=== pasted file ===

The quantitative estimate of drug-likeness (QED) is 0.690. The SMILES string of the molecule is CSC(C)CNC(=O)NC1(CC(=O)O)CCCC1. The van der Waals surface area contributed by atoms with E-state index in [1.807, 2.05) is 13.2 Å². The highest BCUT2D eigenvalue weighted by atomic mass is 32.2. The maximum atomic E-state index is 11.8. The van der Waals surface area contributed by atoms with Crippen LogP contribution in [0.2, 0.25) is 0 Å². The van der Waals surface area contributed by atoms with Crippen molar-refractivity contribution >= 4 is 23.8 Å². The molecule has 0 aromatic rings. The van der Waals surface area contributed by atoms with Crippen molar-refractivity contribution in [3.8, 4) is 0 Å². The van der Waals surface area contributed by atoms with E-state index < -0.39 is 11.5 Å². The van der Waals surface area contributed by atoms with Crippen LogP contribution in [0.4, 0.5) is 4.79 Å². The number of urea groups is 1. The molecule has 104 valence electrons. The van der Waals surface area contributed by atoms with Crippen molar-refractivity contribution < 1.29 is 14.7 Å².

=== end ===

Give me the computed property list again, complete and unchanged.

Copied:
The quantitative estimate of drug-likeness (QED) is 0.690. The SMILES string of the molecule is CSC(C)CNC(=O)NC1(CC(=O)O)CCCC1. The van der Waals surface area contributed by atoms with E-state index in [1.807, 2.05) is 13.2 Å². The highest BCUT2D eigenvalue weighted by atomic mass is 32.2. The maximum atomic E-state index is 11.8. The van der Waals surface area contributed by atoms with Crippen LogP contribution in [0.2, 0.25) is 0 Å². The van der Waals surface area contributed by atoms with Crippen molar-refractivity contribution >= 4 is 23.8 Å². The molecule has 0 aromatic rings. The van der Waals surface area contributed by atoms with Crippen molar-refractivity contribution in [3.8, 4) is 0 Å². The van der Waals surface area contributed by atoms with E-state index < -0.39 is 11.5 Å². The van der Waals surface area contributed by atoms with Crippen LogP contribution in [0.4, 0.5) is 4.79 Å². The number of urea groups is 1. The molecule has 104 valence electrons. The van der Waals surface area contributed by atoms with Crippen molar-refractivity contribution < 1.29 is 14.7 Å².